jueves, marzo 09, 2006

From the Grist.org web site:

Caste From the Past

Environmentalism's elitist tinge has roots in the movement's history

By Matthew Klingle and Joseph E. Taylor III
08 Mar 2006
Pretty, yes, but what about the people?

North Americans love their heroes, and environmentalists are no exception. The hall of fame includes some of the biggest hitters from our nation's past: John Muir, David McTaggart, Marjory Stoneman Douglas, Paul Watson, David Brower, Rachel Carson, and Edward Abbey, to name just a few. Every Earth Day, speakers invoke these legends, yet there are also the lesser lights of the green pantheon: Alice Hamilton, the scientist who studied industrial lead poisoning and founded the modern discipline of occupational health; Crystal Eastman, the settlement-house worker who brought attention to the dilapidated housing of Pittsburgh's working classes; and Lois Gibbs, the homemaker-turned-activist who decried the poisoning of a blue-collar suburb in upstate New York called Love Canal.

What united the latter, unsung group and others like them was a commitment to the dispossessed and the poor. In contrast, some of the most venerated conservationists and environmentalists demonstrated a decidedly misanthropic streak. Therein lies a startling and unsettling tension within the history of environmental activism.

The relationship between inequality and environmentalism is vexing. It inheres in some of North America's most troublesome conflicts: efficiency versus equity, individual liberty versus the common good, abundance versus scarcity. Environmentalists have passionately defended things endangered or in short supply, but have rarely considered the hard truths about who benefits from saving wilderness, eliminating pollution, or halting logging and fishing. When we put a human face on the environment, the choices seem less obvious. All too often, that historical face has been poor and dispossessed.

Poverty & the Environment
Introduction to the series.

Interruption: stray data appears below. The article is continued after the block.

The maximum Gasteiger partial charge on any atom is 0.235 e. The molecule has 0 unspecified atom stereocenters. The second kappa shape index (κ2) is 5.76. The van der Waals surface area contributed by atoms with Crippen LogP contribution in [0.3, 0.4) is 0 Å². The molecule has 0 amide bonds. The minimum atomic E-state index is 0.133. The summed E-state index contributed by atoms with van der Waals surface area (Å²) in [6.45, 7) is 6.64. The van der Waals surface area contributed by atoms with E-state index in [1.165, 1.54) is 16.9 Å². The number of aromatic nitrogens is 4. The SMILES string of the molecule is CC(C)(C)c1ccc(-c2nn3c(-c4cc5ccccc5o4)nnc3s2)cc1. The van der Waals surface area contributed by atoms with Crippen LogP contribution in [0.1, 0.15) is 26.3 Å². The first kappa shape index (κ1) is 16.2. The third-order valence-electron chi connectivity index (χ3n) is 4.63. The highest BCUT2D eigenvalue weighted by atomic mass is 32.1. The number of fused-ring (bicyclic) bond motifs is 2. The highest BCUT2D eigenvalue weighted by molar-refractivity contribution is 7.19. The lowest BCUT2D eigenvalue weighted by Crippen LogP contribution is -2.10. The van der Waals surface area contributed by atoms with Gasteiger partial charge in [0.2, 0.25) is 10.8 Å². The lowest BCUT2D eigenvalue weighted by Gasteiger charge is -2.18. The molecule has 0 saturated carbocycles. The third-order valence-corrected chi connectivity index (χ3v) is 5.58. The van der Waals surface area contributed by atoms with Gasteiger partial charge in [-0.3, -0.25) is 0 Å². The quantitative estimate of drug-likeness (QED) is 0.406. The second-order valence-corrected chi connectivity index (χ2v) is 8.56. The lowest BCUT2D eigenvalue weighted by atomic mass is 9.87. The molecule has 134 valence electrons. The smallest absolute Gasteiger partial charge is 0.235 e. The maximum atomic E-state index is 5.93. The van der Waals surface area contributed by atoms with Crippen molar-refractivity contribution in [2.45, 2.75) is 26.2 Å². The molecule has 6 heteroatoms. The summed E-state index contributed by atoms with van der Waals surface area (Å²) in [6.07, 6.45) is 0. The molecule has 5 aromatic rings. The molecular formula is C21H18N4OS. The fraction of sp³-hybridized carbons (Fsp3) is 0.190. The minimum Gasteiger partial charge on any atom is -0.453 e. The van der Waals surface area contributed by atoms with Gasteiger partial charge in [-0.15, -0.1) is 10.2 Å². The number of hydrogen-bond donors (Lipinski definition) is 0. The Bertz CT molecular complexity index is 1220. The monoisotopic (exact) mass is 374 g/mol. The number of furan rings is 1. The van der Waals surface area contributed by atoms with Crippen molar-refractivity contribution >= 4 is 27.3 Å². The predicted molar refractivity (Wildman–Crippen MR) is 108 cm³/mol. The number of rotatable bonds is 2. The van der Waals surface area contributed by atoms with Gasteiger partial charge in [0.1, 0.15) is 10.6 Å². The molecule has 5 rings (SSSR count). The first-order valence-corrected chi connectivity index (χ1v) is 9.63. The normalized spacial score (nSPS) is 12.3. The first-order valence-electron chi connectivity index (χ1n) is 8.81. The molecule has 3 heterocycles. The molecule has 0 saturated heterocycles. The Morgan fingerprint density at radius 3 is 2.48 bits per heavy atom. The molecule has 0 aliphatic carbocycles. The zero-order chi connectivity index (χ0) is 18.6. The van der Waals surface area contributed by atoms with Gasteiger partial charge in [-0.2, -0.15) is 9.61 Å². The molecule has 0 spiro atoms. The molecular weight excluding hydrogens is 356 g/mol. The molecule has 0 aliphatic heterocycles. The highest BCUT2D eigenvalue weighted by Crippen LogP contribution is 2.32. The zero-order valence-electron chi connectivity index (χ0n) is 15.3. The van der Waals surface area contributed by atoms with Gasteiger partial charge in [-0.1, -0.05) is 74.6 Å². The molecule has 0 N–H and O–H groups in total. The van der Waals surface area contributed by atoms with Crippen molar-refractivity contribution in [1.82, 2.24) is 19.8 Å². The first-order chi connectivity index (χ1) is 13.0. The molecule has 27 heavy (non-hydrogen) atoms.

How environmentalism got its elitist tinge.
Photos of Louisiana towns battered by Katrina.
A look at the poultry farms ravaging the South.
How coal mining has scarred the hills of Appalachia.
A virtual walking tour of the polluted South Bronx.
More stories on poverty & the environment.
It is an old problem. In the mid-19th century, people began to confront nature's limits. Centuries of development had turned a seeming Eden into a wasteland of stumps and gullies. Immigration, natural reproduction, a market economy, and industrialization transformed a wilderness into commodities with astonishing rapidity. "Nor could it be imagined," the English colonial historian Edward Johnson wrote in 1653, "that this Wilderness should turn a mart for Merchants in so short a space."

By the time the continent came of age, the Jeffersonian ideal of the yeoman farmer, feet planted firmly in the soil of his own virtuous labor, was vanishing with the forests and fields that had sustained the myth. By 1864, George Perkins Marsh, a Vermonter who had seen the denuded farmlands of Italy, warned, "we are, even now, breaking up the floor and wainscoting and doors and window frames of our dwelling." Marsh urged immediate action if the New World was to avoid the ruin of the Old.

The ensuing story is familiar. By the close of the 19th century, concerned citizens had stood up to stop the slaughter of the bison, stay the logger's axe, and set aside scenic places with the help of that greatest of American inventions, the national park. Yet who were the people behind the original conservation and preservation movements? They were the upper crust, or aspirants to high status, the new middle class. And why did they fight so hard to conserve and preserve? The answers lead us into a shadow history that few environmentalists know or want to admit.


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